Problem Forming

This is a great problem to problem form. It will give you some additional mental math or common result experience by forcing you to figure out numbers that you can present that at first don’t look like they match but in fact do have a common factor. You’ll notice that if they had given you 16 people and 36 people finding that common factor might be easier.

So as you problem form this try and do it in a way that sort of obscures the common factor. Either try it maybe where they have multiple common factors and you tweak things like what is the greatest number what is the fewest number of tables. Or even do a perspective shift and take a look at say how many guests are represented at each table. Or on the bride’s side or on the groom’s side. Of course there are conceptual shifts to this and you can make this story about anything. Once you control the story or rather the structure of the story this problem becomes very very straightforward.

Hope this helped, I look forward to seeing you guys soon.

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Posted on
Feb 2019

Six Things That GMAT Preppers Get Wrong

I’m Mike Diamond Head Instructor for Apex GMAT, here to talk about the top six things GMAT preppers get wrong.

1. Thinking that a correct answer means you’re done with the problem.

When you arrive at a correct answer, that should mark the beginning of your preparation, not the end of it. There are almost always better solution paths that are more time efficient. They work better with the way your brain engages the problem. Or they will add understanding either to the content or more importantly to the underlying structure of the examination.

So, when you arrive at a correct answer look for alternative solution paths, and for shortcuts. Give yourself the latitude to explore. Moreover, try to identify what permitted you get to get the problem correct in the first place. A lot of times people focus much more on the problems they get wrong; on what they’re doing wrong than on what they’re doing right. And what you’re doing right can often inform those problems where you are struggling. So remember, once you arrive at the correct answer, that’s your starting point.

2. Overusing practice tests.

Practice exams are a crucial part of GMAT preparation, but they’re often misused and overused. Most people use a practice exam to see how they’re doing. But being focused on your score is absolutely the wrong way to approach the GMAT.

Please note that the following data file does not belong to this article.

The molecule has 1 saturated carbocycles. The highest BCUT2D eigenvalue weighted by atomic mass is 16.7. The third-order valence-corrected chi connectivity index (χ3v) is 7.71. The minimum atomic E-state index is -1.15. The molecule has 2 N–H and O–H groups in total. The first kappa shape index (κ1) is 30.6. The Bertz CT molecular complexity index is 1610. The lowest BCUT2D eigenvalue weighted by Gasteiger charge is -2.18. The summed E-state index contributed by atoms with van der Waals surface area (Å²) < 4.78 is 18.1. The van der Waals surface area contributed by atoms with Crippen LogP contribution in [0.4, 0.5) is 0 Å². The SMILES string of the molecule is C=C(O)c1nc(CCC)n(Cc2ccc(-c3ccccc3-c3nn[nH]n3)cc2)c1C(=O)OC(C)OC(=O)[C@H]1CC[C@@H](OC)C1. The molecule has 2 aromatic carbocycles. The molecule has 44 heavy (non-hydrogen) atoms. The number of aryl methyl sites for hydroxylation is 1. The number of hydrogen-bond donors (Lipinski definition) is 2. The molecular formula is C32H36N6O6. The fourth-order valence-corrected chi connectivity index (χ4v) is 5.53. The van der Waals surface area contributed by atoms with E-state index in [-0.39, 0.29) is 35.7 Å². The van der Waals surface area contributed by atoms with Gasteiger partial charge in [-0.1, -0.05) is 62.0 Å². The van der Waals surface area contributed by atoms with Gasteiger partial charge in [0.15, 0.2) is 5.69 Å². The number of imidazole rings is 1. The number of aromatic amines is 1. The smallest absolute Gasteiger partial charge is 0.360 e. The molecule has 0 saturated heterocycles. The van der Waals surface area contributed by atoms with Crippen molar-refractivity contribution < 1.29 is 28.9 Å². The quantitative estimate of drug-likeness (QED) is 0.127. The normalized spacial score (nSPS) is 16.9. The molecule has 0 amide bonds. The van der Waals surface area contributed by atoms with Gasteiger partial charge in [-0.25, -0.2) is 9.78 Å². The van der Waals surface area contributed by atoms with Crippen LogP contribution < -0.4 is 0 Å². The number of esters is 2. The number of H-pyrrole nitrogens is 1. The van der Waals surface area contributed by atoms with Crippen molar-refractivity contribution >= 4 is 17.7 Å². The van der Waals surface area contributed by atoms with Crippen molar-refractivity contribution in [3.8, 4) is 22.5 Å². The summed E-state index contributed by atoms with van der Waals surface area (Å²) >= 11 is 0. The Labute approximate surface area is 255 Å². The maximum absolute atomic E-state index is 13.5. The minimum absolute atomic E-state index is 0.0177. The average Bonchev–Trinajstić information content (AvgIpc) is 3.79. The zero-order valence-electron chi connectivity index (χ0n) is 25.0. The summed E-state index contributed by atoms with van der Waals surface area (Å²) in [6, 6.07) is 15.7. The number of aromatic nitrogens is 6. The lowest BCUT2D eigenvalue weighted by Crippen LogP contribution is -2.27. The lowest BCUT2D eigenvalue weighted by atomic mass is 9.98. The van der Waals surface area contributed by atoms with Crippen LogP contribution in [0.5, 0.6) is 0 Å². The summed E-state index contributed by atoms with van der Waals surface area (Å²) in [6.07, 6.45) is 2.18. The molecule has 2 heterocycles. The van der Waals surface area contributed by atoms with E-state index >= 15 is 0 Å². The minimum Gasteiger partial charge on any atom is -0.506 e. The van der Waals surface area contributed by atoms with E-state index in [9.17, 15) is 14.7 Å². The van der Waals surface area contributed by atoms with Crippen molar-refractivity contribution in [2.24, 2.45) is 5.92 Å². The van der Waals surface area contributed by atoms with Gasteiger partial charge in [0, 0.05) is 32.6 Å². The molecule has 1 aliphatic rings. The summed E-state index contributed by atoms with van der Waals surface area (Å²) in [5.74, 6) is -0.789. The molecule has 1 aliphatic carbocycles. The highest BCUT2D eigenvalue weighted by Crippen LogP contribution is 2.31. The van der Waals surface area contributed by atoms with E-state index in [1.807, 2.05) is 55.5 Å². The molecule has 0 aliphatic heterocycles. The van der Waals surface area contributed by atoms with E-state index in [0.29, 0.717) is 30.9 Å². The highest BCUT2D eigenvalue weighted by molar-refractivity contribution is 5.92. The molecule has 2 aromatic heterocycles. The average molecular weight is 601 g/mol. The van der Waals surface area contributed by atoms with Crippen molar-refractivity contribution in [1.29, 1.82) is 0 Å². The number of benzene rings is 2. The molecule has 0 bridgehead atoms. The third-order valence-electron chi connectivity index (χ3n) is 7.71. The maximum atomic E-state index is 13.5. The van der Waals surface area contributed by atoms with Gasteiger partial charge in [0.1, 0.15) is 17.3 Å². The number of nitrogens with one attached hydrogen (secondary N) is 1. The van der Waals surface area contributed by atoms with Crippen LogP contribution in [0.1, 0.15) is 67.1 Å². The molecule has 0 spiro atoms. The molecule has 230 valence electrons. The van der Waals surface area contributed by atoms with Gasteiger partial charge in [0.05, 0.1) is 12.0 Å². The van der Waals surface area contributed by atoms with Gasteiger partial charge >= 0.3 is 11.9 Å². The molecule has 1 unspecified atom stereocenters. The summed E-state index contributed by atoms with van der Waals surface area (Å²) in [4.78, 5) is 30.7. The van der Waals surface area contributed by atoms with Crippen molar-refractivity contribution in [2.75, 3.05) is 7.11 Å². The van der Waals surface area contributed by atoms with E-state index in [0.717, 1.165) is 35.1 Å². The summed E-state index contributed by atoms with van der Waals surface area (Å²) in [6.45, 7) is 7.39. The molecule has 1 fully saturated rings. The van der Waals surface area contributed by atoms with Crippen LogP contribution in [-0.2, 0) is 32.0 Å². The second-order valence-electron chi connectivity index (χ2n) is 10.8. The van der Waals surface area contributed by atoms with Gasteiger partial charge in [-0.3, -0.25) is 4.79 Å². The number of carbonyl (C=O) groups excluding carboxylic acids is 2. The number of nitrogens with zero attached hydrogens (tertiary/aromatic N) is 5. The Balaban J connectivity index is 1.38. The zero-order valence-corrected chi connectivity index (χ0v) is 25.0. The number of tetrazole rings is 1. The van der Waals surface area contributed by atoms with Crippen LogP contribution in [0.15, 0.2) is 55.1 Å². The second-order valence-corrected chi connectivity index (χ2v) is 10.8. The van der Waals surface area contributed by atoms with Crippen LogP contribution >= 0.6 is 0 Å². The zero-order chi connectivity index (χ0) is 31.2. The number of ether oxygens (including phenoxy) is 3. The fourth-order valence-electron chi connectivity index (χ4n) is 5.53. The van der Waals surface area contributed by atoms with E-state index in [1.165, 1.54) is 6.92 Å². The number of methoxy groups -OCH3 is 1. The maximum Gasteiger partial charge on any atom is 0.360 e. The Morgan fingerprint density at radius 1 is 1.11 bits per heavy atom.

Rather, you want to be focused on your process and if your process is tight, if your process is correct. Then the score is going to take care of itself. Practice tests are best used for a number of reasons, none of which have to do with your score.

They can be used to calibrate your timing decisions. They can be used to identify weak points in your conceptual understanding. Finally, they can be used to identify where you DSM, default solving mechanism, back into old time consuming and unconstructive solution pathways. So, the next time you have an urge to do a test remember that this is going to rob you of two to three hours of valuable prep time. When you’re doing a practice test, you’re not learning, you’re doing.

3. Caring about your score.

I know it’s counter-intuitive, you want that 700-plus score. It’s all you think about; it haunts your dreams. And yet caring about your score is the quickest way to a test anxiety problem and it’s actually entirely unconstructive. Rather, you need to focus entirely on your process and let the score handle itself.

Imagine you’re running a race and you’re running as fast as you can. Whether you’re a super fit marathon runner or a couch potato, you can only run as fast as you can. And the time on that race is going to reflect that. So don’t sweat the score, sweat your fitness! Understand what things you can do to improve your GMAT fitness and the score will take care of itself.

4. Studying under a time constraint.

Time trials are really important as you mature in your GMAT progress. But at the start, you want to focus on the mastery of skills in an un-timed environment. Only once you’ve achieved mastery try to do them ever more quickly.

By focusing on the time before you have the underlying process conquered you end up rushing yourself in a way that exacerbates your mistakes rather than allows you to correct them. So as you’re prepping, focus on total mastery and understanding first and then begin putting them under time pressure.

5. Low-yield self-prep.

Most people spend entirely too much time preparing from the GMAT. They do so because they’re not getting enough out of their prep time.

Does this sound familiar? Okay, I’m going to do a group of 10 questions, maybe on a timer for 20 minutes. Afterwards I’m going to look in the back of the book. When I get the problem right I’m going to say, “yeah, I never have to deal with this problem again.” When I get it wrong in going to go a little bit further and normally I’m going to find something that I knew but I sort of forgot. I’ll say, “You know what I won’t forget that, I’m going to get that right next time.”

But it doesn’t happen that way does it? That’s a very low yielding strategy. Instead, you need to become responsible and accountable for your learning and Apex shows you the way to do so by not just being reactive to problems but proactively creating problems of your own.

6. Doing the math.

We have a saying around here and you may have heard it on some of our materials or online videos. If you’re doing math, then you’re doing something wrong. Most of the GMAT quantitative section requires little to no processing and if you’re scribbling tons of stuff on paper it means you’re missing the bigger picture. So remember, if you’re doing math there’s always a better way!